BILOXI, MS (WLOX) - The Nguyen Phuoc children and grandchildren seemed pretty excited about a reunion dinner Friday night. They came from Florida, Oklahoma and Colorado. But they weren't there for any typical family get-together. They gathered in Biloxi to reunite with the men who saved their lives.
"We had no idea where we would end up. The boat engine wasn't working. We just floated along with the wind," said Nga Le Nguyen Phuoc of Tampa, FL.
The year was 1983. Lu Vinh and Nga Le Nguyen Phuoc, their three sons, and three daughters were drifting on an overcrowded boat in the middle of the Gulf of Thailand. They were fleeing the brutality of the Communist Vietnamese government.
"We knew it would be dangerous, but one, we all live together, or two, we all die together," Nguyen Phuoc.
During the Vietnam War, Mr. Nguyen Phuoc was a Major in the South Vietnamese Army. When Saigon fell into North Vietnamese hands in 1975, he was thrown into what the family calls a concentration camp. He was released six years later.
"My family would never have been able to live under communist rule. That's why we decided to leave the country. Because if we had stayed, the government would find ways to make life very difficult for us," said Nguyen Phuoc.
So the couple made the daring decision to escape, sharing a small boat with more than 165-other people. They didn't get far. The boat engine stalled on the third day.
Amazingly, 13 vessels passed by their boat, yet not one bothered to stop and help. On the seventh day, they ran out of food and water, along with hope of ever making it out alive. That's when they saw an incredible sight, a U.S. Navy ship heading toward them.
"Oh my goodness, we were all thanking the heavens. We were so happy, because we thought we were all going to die. I can't even begin to describe that excitement," said Nguyen Phuoc.
It was a chance encounter. The USS Sterett, a guided missile cruiser, and her crew of 350 men, were heading to Thailand for a military exercise. That's when they spotted the stranded boat. The Sterett's Captain, George Sullivan, made the call to rescue the helpless Boat People.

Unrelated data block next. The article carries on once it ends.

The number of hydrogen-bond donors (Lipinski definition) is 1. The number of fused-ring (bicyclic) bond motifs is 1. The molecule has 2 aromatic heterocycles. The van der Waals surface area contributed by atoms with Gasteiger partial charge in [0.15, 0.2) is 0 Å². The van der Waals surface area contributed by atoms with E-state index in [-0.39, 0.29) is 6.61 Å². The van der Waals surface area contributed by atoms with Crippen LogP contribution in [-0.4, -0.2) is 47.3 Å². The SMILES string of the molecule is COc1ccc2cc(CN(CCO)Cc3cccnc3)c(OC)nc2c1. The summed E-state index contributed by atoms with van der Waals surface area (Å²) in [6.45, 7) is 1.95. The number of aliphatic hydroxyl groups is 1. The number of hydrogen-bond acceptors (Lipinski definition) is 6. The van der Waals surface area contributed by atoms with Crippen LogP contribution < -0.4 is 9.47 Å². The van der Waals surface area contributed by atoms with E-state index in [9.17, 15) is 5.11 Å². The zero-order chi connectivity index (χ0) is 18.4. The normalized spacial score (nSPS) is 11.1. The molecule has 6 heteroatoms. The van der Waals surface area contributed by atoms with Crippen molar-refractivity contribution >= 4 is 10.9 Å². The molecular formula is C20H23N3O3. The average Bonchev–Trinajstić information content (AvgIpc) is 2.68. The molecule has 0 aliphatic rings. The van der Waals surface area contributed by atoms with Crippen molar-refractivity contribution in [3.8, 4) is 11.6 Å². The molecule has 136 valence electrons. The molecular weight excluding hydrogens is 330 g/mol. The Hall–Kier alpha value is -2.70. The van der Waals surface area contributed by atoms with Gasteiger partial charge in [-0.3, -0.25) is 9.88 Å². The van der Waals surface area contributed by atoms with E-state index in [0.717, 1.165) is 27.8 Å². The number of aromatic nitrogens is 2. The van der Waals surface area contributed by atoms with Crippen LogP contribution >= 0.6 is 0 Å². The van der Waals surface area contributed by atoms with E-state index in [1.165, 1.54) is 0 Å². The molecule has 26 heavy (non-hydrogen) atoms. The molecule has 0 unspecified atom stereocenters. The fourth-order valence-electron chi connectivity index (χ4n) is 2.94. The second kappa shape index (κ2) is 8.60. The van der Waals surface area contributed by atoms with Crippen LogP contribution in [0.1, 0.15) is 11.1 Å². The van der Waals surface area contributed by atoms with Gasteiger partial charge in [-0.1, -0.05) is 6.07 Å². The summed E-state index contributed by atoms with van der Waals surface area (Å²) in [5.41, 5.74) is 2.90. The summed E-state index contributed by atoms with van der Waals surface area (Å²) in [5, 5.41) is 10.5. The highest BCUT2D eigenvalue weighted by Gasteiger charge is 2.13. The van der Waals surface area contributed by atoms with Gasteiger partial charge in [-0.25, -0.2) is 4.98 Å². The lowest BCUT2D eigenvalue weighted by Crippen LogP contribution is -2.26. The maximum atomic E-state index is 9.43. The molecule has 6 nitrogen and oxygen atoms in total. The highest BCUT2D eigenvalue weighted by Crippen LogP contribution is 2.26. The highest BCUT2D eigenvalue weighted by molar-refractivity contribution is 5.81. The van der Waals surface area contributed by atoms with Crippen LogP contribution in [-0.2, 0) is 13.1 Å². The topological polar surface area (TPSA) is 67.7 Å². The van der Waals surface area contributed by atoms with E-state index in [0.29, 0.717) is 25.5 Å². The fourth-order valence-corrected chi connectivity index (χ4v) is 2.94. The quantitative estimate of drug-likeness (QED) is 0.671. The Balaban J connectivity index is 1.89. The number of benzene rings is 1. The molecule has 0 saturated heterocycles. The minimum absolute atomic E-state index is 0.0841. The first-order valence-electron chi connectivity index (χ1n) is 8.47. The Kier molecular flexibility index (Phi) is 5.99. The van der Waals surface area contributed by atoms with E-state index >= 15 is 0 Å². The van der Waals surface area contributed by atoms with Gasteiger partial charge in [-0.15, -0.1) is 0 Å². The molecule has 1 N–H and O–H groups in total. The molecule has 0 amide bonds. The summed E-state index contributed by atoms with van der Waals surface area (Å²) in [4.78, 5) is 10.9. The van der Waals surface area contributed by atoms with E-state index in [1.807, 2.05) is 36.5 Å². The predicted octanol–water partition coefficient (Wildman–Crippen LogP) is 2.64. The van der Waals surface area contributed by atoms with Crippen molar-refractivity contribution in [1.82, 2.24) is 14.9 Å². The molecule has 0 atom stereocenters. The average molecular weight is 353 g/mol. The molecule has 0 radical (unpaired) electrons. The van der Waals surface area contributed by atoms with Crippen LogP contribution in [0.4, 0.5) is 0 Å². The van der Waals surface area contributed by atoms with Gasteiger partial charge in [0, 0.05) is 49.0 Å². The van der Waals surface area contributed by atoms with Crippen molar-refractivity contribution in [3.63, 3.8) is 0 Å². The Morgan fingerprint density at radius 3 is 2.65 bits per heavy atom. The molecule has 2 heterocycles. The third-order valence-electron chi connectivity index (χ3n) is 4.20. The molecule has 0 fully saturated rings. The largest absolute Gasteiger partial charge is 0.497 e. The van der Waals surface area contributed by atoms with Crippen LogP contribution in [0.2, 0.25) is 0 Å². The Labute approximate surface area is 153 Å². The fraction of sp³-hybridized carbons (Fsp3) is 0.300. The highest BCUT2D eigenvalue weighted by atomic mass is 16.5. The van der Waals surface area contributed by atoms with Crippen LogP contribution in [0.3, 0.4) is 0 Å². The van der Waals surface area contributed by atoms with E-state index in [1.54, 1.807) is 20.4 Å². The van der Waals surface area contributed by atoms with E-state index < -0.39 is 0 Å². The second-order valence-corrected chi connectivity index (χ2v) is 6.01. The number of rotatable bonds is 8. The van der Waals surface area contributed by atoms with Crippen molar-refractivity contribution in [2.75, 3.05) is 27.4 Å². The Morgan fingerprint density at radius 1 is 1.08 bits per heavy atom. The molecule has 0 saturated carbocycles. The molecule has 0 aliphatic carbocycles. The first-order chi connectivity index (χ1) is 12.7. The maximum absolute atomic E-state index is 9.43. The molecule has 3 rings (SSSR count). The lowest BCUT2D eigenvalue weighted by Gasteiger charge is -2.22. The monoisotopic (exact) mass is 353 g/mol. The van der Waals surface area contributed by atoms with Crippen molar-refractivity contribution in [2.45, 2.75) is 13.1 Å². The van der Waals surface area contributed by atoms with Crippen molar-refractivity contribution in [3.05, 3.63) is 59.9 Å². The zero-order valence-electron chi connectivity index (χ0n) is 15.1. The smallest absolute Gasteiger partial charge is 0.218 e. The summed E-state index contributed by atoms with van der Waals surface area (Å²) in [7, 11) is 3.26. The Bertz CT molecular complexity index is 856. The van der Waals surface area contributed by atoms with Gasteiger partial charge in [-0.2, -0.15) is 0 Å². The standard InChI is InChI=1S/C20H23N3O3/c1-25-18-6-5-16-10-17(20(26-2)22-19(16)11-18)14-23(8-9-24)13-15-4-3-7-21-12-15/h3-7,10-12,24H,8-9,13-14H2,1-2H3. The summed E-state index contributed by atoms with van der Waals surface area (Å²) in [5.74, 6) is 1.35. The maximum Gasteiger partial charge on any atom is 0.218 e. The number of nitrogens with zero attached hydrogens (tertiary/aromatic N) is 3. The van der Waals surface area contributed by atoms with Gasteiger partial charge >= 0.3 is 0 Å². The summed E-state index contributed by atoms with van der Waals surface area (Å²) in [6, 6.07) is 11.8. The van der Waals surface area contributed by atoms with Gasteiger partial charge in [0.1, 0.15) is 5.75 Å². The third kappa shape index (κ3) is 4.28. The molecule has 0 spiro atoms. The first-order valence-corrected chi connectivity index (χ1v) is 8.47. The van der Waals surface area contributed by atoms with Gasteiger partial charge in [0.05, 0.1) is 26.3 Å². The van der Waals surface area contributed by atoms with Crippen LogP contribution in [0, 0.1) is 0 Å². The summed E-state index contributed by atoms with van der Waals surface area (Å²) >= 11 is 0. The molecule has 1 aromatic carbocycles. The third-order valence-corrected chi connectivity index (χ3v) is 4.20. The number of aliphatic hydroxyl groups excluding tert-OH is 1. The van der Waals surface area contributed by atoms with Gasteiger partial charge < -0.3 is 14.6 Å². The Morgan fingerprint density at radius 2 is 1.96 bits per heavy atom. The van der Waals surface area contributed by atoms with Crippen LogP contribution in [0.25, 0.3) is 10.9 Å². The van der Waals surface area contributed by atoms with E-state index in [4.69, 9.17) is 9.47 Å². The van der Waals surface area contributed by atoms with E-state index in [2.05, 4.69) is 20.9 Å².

"They were in distress, indicating they were in distress, and because of the basic Law of the Sea: Mariners take care of mariners. So we stopped," said Sullivan. "It was surprising to see the number of people come out of that small boat, no doubt about that. And the conditions were not very good."
The retired captain shared some of those memories with his former crewmen this weekend. The veterans were in Biloxi for the bi-annual Sterett reunion. Also attending the get together for the very first time was the Nguyen Phuoc family.
"All these years, I have wanted to find the boat, the crew and the captain to thank them," said Nguyen Phuoc. "Because my children have successful careers, and we have freedom now. We can't wait to meet them."
The opportunity came at a reunion dinner at an Ocean Springs restaurant. Mrs. Nguyen Phuoc beamed as she shook Captain Sullivan's hands.
"Very nice to meet you," Sullivan said to her.
"It's been 28 years since I've seen them," said Nguyen Phuoc. "I'm so emotional right now. I'm very happy to see everyone here today. I wish my husband could be here with us."
Mr. Nguyen Phuoc passed away in January. His family expressed the words he longed to say to the crew of the Sterett, who transported them to freedom and a better future in America.
"We would like to thank you for your generosity, your decision to rescue our boat," Liennhu Laihuyen read from a letter. "You bring light to the world and your kindness has changed our lives forever. Please accept our sincere appreciation from my mom and all of us to all of you."
"Thank you! Thank you so much," Sullivan responded.
The family presented Captain Sullivan with a plaque of appreciation. They also handed out shirts to him and his crew. The shirts were made by the family's clothing manufacturing business in Tampa, FL.
While the Nguyen Phuoc family calls the men their heroes, the captain and his crew disagree.
"These people got in a boat that was unseaworthy, overcrowded, 50-50 chance of survival going out in the South China Sea, so they could escape the government in Vietnam. They're the real heroes here, not us," said Steve Hayes, a former USS Sterett Crewman.
The Sterett rescued two other boats in 1982 and 1983, pulling a total of 275-refugees to safety. It's no wonder the refugees refer to her as the "Angel of the Pacific."
The USS Sterett received three Humanitarian Awards for her efforts to rescue the refugees. Many of those rescued also attended the reunion in Biloxi this weekend. The captain said all the refugees have led successful lives in the U.S., including a woman who holds a PhD in Molecular Biology and is now working at the University of Chicago.